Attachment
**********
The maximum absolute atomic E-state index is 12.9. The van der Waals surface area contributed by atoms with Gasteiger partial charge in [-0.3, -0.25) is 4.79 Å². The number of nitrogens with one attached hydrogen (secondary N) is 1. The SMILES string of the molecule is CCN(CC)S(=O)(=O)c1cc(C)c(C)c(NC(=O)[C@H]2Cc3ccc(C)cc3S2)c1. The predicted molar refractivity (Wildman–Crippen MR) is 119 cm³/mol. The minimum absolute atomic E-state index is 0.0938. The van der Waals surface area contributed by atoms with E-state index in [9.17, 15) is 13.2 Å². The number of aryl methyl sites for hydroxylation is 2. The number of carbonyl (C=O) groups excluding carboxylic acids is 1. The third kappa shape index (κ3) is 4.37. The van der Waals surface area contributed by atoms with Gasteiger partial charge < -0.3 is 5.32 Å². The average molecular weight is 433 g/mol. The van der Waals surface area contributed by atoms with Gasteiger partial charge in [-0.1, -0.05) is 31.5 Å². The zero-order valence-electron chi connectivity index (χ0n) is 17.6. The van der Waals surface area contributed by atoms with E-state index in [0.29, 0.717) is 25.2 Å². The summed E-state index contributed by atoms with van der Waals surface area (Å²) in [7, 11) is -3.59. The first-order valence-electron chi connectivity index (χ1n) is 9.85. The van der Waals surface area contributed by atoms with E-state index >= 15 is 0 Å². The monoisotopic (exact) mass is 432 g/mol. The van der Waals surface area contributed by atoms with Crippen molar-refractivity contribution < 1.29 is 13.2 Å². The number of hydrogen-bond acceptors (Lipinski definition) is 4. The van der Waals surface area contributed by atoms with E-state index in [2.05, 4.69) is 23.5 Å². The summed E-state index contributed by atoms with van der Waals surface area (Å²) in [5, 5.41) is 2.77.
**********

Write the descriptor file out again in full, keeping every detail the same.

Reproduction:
The maximum absolute atomic E-state index is 12.9. The van der Waals surface area contributed by atoms with Gasteiger partial charge in [-0.3, -0.25) is 4.79 Å². The number of nitrogens with one attached hydrogen (secondary N) is 1. The SMILES string of the molecule is CCN(CC)S(=O)(=O)c1cc(C)c(C)c(NC(=O)[C@H]2Cc3ccc(C)cc3S2)c1. The predicted molar refractivity (Wildman–Crippen MR) is 119 cm³/mol. The minimum absolute atomic E-state index is 0.0938. The van der Waals surface area contributed by atoms with E-state index in [9.17, 15) is 13.2 Å². The number of aryl methyl sites for hydroxylation is 2. The number of carbonyl (C=O) groups excluding carboxylic acids is 1. The third kappa shape index (κ3) is 4.37. The van der Waals surface area contributed by atoms with Gasteiger partial charge < -0.3 is 5.32 Å². The average molecular weight is 433 g/mol. The van der Waals surface area contributed by atoms with Gasteiger partial charge in [-0.1, -0.05) is 31.5 Å². The zero-order valence-electron chi connectivity index (χ0n) is 17.6. The van der Waals surface area contributed by atoms with E-state index in [0.29, 0.717) is 25.2 Å². The summed E-state index contributed by atoms with van der Waals surface area (Å²) in [7, 11) is -3.59. The first-order valence-electron chi connectivity index (χ1n) is 9.85. The van der Waals surface area contributed by atoms with E-state index >= 15 is 0 Å². The monoisotopic (exact) mass is 432 g/mol. The van der Waals surface area contributed by atoms with Crippen molar-refractivity contribution < 1.29 is 13.2 Å². The number of hydrogen-bond acceptors (Lipinski definition) is 4. The van der Waals surface area contributed by atoms with E-state index in [2.05, 4.69) is 23.5 Å². The summed E-state index contributed by atoms with van der Waals surface area (Å²) in [5, 5.41) is 2.77.